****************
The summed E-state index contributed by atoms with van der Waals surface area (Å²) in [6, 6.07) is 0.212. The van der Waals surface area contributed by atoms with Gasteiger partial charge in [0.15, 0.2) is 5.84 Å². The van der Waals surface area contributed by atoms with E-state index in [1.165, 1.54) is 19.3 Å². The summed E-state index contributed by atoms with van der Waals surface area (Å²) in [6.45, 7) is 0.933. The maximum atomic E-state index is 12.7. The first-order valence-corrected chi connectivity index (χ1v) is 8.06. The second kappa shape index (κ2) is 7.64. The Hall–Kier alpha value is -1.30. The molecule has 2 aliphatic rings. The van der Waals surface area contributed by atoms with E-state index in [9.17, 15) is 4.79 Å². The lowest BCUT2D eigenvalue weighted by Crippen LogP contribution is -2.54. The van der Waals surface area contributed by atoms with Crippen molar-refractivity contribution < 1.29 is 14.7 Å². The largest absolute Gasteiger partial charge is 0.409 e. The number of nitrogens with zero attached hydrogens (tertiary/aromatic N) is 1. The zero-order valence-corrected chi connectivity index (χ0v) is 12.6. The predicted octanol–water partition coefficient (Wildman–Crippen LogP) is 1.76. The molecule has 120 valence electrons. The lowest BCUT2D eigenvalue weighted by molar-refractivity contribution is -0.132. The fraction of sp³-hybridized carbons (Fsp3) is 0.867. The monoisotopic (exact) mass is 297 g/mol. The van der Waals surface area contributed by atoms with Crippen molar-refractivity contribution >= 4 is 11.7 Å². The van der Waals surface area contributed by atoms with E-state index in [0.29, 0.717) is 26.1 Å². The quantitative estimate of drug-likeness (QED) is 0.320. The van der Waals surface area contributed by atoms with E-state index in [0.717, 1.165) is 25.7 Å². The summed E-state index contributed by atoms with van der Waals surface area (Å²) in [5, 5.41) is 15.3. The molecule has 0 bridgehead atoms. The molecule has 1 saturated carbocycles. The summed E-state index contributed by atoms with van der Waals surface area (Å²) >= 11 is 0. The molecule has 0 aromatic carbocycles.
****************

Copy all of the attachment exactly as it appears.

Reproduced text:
The summed E-state index contributed by atoms with van der Waals surface area (Å²) in [6, 6.07) is 0.212. The van der Waals surface area contributed by atoms with Gasteiger partial charge in [0.15, 0.2) is 5.84 Å². The van der Waals surface area contributed by atoms with E-state index in [1.165, 1.54) is 19.3 Å². The summed E-state index contributed by atoms with van der Waals surface area (Å²) in [6.45, 7) is 0.933. The maximum atomic E-state index is 12.7. The first-order valence-corrected chi connectivity index (χ1v) is 8.06. The second kappa shape index (κ2) is 7.64. The Hall–Kier alpha value is -1.30. The molecule has 2 aliphatic rings. The van der Waals surface area contributed by atoms with E-state index in [9.17, 15) is 4.79 Å². The lowest BCUT2D eigenvalue weighted by Crippen LogP contribution is -2.54. The van der Waals surface area contributed by atoms with Crippen molar-refractivity contribution < 1.29 is 14.7 Å². The largest absolute Gasteiger partial charge is 0.409 e. The number of nitrogens with zero attached hydrogens (tertiary/aromatic N) is 1. The zero-order valence-corrected chi connectivity index (χ0v) is 12.6. The predicted octanol–water partition coefficient (Wildman–Crippen LogP) is 1.76. The molecule has 120 valence electrons. The lowest BCUT2D eigenvalue weighted by molar-refractivity contribution is -0.132. The fraction of sp³-hybridized carbons (Fsp3) is 0.867. The monoisotopic (exact) mass is 297 g/mol. The van der Waals surface area contributed by atoms with Crippen molar-refractivity contribution >= 4 is 11.7 Å². The van der Waals surface area contributed by atoms with E-state index in [0.29, 0.717) is 26.1 Å². The quantitative estimate of drug-likeness (QED) is 0.320. The van der Waals surface area contributed by atoms with E-state index in [0.717, 1.165) is 25.7 Å². The summed E-state index contributed by atoms with van der Waals surface area (Å²) in [5, 5.41) is 15.3. The molecule has 0 bridgehead atoms. The molecule has 1 saturated carbocycles. The summed E-state index contributed by atoms with van der Waals surface area (Å²) >= 11 is 0. The molecule has 0 aromatic carbocycles.